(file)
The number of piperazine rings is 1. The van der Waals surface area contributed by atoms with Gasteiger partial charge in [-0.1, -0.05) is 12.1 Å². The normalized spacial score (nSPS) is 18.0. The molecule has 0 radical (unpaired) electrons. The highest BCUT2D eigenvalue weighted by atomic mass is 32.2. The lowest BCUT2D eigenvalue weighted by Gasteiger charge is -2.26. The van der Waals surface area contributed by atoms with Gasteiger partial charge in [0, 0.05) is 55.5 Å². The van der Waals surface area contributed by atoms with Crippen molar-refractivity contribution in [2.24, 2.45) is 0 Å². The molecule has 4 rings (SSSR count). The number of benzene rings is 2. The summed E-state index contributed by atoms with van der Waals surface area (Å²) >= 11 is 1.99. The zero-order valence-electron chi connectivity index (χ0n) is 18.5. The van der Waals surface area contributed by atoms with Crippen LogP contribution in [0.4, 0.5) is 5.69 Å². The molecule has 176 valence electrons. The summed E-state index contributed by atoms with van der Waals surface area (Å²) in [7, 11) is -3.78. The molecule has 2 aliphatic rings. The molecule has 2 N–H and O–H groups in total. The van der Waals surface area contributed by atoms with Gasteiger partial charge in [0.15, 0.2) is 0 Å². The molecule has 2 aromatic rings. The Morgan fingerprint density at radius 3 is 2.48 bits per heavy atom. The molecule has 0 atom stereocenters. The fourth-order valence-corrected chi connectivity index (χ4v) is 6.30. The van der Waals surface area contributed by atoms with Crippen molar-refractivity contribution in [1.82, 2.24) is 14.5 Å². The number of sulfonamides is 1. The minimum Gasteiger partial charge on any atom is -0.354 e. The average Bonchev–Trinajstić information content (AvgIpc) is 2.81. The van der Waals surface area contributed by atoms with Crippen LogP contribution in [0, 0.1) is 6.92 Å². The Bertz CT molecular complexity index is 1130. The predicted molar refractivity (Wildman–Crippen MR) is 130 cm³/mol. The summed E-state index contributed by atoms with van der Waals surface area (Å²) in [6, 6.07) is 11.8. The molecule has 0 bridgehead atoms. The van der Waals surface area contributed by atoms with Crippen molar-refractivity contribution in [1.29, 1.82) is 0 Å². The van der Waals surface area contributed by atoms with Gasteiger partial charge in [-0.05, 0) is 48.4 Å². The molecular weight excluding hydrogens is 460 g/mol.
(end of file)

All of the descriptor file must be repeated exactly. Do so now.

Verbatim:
The number of piperazine rings is 1. The van der Waals surface area contributed by atoms with Gasteiger partial charge in [-0.1, -0.05) is 12.1 Å². The normalized spacial score (nSPS) is 18.0. The molecule has 0 radical (unpaired) electrons. The highest BCUT2D eigenvalue weighted by atomic mass is 32.2. The lowest BCUT2D eigenvalue weighted by Gasteiger charge is -2.26. The van der Waals surface area contributed by atoms with Gasteiger partial charge in [0, 0.05) is 55.5 Å². The van der Waals surface area contributed by atoms with Crippen molar-refractivity contribution in [2.24, 2.45) is 0 Å². The molecule has 4 rings (SSSR count). The number of benzene rings is 2. The summed E-state index contributed by atoms with van der Waals surface area (Å²) >= 11 is 1.99. The zero-order valence-electron chi connectivity index (χ0n) is 18.5. The van der Waals surface area contributed by atoms with Crippen LogP contribution in [0.4, 0.5) is 5.69 Å². The molecule has 176 valence electrons. The summed E-state index contributed by atoms with van der Waals surface area (Å²) in [7, 11) is -3.78. The molecule has 2 aliphatic rings. The molecule has 2 N–H and O–H groups in total. The van der Waals surface area contributed by atoms with Gasteiger partial charge in [0.15, 0.2) is 0 Å². The molecule has 2 aromatic rings. The Morgan fingerprint density at radius 3 is 2.48 bits per heavy atom. The molecule has 0 atom stereocenters. The fourth-order valence-corrected chi connectivity index (χ4v) is 6.30. The van der Waals surface area contributed by atoms with Crippen molar-refractivity contribution in [1.82, 2.24) is 14.5 Å². The number of sulfonamides is 1. The minimum Gasteiger partial charge on any atom is -0.354 e. The average Bonchev–Trinajstić information content (AvgIpc) is 2.81. The van der Waals surface area contributed by atoms with Crippen LogP contribution in [0, 0.1) is 6.92 Å². The Bertz CT molecular complexity index is 1130. The predicted molar refractivity (Wildman–Crippen MR) is 130 cm³/mol. The summed E-state index contributed by atoms with van der Waals surface area (Å²) in [6, 6.07) is 11.8. The molecule has 0 bridgehead atoms. The van der Waals surface area contributed by atoms with Crippen molar-refractivity contribution in [1.29, 1.82) is 0 Å². The van der Waals surface area contributed by atoms with Gasteiger partial charge in [-0.05, 0) is 48.4 Å². The molecular weight excluding hydrogens is 460 g/mol.